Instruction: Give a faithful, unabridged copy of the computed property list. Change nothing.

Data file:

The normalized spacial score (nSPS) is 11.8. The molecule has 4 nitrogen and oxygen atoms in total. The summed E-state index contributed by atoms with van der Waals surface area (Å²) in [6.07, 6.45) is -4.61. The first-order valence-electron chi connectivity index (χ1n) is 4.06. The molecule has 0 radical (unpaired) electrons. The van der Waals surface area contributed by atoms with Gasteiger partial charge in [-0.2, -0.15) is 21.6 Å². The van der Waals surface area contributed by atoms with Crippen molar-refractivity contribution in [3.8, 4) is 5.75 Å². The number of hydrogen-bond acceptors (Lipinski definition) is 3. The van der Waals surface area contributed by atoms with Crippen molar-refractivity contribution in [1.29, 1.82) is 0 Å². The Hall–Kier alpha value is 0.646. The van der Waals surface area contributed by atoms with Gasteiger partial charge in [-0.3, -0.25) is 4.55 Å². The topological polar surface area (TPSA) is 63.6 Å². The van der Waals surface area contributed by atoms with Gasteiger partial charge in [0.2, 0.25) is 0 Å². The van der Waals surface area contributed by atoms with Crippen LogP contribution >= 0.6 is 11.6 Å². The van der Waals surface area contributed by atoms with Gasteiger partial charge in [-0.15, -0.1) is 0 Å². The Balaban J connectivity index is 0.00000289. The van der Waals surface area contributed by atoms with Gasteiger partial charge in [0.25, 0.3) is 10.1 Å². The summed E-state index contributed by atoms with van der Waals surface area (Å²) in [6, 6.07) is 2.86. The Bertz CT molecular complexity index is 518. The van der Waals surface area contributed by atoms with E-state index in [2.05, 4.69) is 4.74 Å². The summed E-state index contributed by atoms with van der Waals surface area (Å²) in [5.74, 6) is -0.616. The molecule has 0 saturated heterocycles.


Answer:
The normalized spacial score (nSPS) is 11.8. The molecule has 4 nitrogen and oxygen atoms in total. The summed E-state index contributed by atoms with van der Waals surface area (Å²) in [6.07, 6.45) is -4.61. The first-order valence-electron chi connectivity index (χ1n) is 4.06. The molecule has 0 radical (unpaired) electrons. The van der Waals surface area contributed by atoms with Gasteiger partial charge in [-0.2, -0.15) is 21.6 Å². The van der Waals surface area contributed by atoms with Crippen molar-refractivity contribution in [3.8, 4) is 5.75 Å². The number of hydrogen-bond acceptors (Lipinski definition) is 3. The van der Waals surface area contributed by atoms with Crippen molar-refractivity contribution in [1.29, 1.82) is 0 Å². The Hall–Kier alpha value is 0.646. The van der Waals surface area contributed by atoms with Gasteiger partial charge in [-0.3, -0.25) is 4.55 Å². The topological polar surface area (TPSA) is 63.6 Å². The van der Waals surface area contributed by atoms with Gasteiger partial charge in [0.2, 0.25) is 0 Å². The van der Waals surface area contributed by atoms with Crippen LogP contribution >= 0.6 is 11.6 Å². The van der Waals surface area contributed by atoms with Gasteiger partial charge in [-0.15, -0.1) is 0 Å². The Balaban J connectivity index is 0.00000289. The van der Waals surface area contributed by atoms with Gasteiger partial charge in [0.25, 0.3) is 10.1 Å². The summed E-state index contributed by atoms with van der Waals surface area (Å²) in [6, 6.07) is 2.86. The Bertz CT molecular complexity index is 518. The van der Waals surface area contributed by atoms with E-state index in [2.05, 4.69) is 4.74 Å². The summed E-state index contributed by atoms with van der Waals surface area (Å²) in [5.74, 6) is -0.616. The molecule has 0 saturated heterocycles.